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Choose Your Clients Wisely

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There are just some clients that your business cannot afford to have - you know who they are: the ones who are highly commodity-based and have limited experience, whose projects result in little or no profit, and who are a drain on your firm and its resources.

Instead of trying to find projects that suit the firm, client-based firms identify clients with whom they can develop and nurture a partnership over time. It’s a philosophy that is primarily interested in owning the client, not the project. Most importantly, the focus of a client-based business is maintaining the relationship at all costs.

Firms that align their cultures with the business goals and objectives of their clients realize a vast improvement in performance, because they have a true belief and purpose in the project and the client with whom they are working, and this spirit resonates throughout everything they do.

Which of your clients are profitable and which can you afford to let go? Twenty percent of your clients will generate 80 percent of your income, while the other 80 percent of clients will consume more of your time and resources and be more difficult to work with.

Maintain control of your client base and stay in front of them - even when there isn’t an imminent project on the horizon. Most firms will lose a client because the client perceives the firm doesn’t care about them. Do not underestimate the value of synergy among the project team - it is a key component of maintaining and growing the client relationship.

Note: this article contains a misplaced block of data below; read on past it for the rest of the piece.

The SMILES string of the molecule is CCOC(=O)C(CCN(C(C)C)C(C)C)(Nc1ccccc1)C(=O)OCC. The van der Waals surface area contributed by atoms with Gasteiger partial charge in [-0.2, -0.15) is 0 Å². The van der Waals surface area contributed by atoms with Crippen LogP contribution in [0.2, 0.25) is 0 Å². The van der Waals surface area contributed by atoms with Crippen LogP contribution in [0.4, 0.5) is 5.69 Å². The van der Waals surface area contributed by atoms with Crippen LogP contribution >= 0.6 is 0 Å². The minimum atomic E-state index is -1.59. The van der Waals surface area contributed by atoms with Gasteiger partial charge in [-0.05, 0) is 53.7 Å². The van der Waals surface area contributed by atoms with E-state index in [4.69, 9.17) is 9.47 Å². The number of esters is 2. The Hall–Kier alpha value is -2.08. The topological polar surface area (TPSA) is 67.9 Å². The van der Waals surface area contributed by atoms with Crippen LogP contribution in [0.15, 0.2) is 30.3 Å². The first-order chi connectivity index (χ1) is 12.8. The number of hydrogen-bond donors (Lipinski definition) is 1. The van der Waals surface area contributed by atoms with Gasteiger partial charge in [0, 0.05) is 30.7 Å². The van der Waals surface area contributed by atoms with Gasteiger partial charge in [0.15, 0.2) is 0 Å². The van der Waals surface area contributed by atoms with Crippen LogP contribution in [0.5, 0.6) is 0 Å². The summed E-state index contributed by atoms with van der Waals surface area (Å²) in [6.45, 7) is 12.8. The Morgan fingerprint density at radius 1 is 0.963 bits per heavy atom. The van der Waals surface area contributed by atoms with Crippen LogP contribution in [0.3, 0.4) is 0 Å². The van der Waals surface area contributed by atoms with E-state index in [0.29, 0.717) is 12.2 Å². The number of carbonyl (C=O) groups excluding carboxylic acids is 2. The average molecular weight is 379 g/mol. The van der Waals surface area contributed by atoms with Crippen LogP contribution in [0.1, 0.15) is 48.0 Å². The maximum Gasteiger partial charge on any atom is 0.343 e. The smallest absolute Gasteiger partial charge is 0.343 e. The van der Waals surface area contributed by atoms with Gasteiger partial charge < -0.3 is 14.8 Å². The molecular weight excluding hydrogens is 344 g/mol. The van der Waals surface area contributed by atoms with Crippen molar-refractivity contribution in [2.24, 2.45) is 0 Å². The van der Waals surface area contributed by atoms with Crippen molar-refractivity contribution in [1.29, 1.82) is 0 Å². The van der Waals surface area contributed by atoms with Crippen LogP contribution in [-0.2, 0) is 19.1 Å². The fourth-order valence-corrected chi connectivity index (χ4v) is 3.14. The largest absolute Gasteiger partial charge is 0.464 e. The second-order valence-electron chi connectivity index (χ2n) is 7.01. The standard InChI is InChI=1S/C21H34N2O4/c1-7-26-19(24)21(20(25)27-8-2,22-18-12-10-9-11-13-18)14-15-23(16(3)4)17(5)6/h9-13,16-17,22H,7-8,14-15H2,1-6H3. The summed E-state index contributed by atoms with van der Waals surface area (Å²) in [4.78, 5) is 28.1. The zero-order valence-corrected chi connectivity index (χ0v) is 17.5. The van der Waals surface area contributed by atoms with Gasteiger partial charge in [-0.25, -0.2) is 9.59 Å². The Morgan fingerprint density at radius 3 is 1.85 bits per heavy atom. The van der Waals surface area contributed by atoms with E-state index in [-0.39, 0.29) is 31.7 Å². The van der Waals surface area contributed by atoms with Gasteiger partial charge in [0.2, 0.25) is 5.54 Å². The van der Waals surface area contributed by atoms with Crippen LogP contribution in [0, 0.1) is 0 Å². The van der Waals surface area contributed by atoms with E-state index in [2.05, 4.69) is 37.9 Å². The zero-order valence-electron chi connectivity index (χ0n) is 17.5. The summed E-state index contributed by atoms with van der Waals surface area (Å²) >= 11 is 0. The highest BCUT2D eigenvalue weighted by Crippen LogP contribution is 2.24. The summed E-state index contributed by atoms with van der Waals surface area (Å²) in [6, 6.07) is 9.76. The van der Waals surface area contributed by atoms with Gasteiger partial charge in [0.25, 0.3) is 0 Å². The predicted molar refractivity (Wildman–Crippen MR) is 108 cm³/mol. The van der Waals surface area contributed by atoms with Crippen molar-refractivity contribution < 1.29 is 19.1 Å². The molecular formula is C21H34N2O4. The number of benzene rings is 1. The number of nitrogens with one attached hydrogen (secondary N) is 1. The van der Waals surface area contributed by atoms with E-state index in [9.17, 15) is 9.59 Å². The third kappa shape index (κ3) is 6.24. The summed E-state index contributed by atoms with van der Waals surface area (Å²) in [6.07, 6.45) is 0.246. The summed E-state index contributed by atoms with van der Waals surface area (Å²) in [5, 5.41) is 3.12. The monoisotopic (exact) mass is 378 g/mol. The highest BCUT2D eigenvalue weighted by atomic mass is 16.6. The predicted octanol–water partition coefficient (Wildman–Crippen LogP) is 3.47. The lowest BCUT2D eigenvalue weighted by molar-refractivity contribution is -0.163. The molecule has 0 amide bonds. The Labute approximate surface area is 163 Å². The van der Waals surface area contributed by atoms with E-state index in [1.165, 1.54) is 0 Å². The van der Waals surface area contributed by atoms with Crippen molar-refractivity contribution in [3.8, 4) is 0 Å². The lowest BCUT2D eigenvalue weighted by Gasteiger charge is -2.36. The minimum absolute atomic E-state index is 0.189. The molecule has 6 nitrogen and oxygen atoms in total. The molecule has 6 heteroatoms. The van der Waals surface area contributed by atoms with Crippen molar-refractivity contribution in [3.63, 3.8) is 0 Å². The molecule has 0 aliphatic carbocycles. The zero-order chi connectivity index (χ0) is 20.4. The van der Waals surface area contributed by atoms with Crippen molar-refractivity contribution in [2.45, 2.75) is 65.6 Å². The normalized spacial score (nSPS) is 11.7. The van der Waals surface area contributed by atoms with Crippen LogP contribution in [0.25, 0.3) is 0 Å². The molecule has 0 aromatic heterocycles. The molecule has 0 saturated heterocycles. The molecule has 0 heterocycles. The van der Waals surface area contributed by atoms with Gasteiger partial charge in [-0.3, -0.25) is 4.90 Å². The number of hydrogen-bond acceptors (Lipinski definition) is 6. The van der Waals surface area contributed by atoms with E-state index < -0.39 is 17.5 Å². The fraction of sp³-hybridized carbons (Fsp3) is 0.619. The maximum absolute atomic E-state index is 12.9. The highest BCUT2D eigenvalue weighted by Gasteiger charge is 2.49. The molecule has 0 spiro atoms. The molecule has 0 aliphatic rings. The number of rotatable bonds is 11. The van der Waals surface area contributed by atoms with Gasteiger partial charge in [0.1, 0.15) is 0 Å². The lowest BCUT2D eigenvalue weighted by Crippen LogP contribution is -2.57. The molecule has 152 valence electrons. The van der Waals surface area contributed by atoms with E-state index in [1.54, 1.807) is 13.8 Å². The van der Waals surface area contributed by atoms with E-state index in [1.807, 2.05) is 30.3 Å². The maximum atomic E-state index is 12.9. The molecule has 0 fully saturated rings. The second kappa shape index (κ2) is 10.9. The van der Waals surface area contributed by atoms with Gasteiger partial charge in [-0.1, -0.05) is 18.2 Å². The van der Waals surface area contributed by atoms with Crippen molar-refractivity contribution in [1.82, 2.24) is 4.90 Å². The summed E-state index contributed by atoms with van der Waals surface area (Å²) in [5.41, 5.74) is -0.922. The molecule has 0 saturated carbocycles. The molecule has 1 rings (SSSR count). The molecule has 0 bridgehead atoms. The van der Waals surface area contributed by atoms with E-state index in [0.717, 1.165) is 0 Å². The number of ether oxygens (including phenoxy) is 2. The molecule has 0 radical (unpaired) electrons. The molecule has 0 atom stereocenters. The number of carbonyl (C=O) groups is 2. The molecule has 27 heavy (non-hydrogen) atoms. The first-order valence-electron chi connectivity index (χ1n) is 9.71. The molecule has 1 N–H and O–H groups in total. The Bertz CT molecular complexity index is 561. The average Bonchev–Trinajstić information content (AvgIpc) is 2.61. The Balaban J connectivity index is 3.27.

Relationships lead to partnerships, which lead to projects. Clients recognize there is no such thing as a perfect project. Even what might seem to be a simple project on the outset could end up wrought with issues. It’s not the issues that drain the client relationship, it’s how the problems are addressed and ultimately solved that can ruin it. In the end, trust and reciprocal relationships breed confidence and loyalty. Other benefits of a true client partnership include repeat work, increased chance of winning in a competitive environment, a stronger understanding of each other’s goals, seamless project implementation and more fun and profitable work. 

Key Takeaways:
• You cannot be everything to everyone
• Is your culture in alignment with your client?
• Remember the 80/20 Rule
• Develop a client selection strategy
• Don’t compromise the client experience

Marcia Kellogg has over 25 years of professional services marketing experience, having served for various A/E/C firms throughout Connecticut. A past President of SMPS Connecticut, she has conducted seminars in marketing and facilitated numerous programs to benefit the industry. Marcia is also a contributing author of the SMPS Marketer magazine, Professional Services Marketing Journal (PSMJ) and High Profile Monthly magazines and founder of the A/E/C Think Tank.

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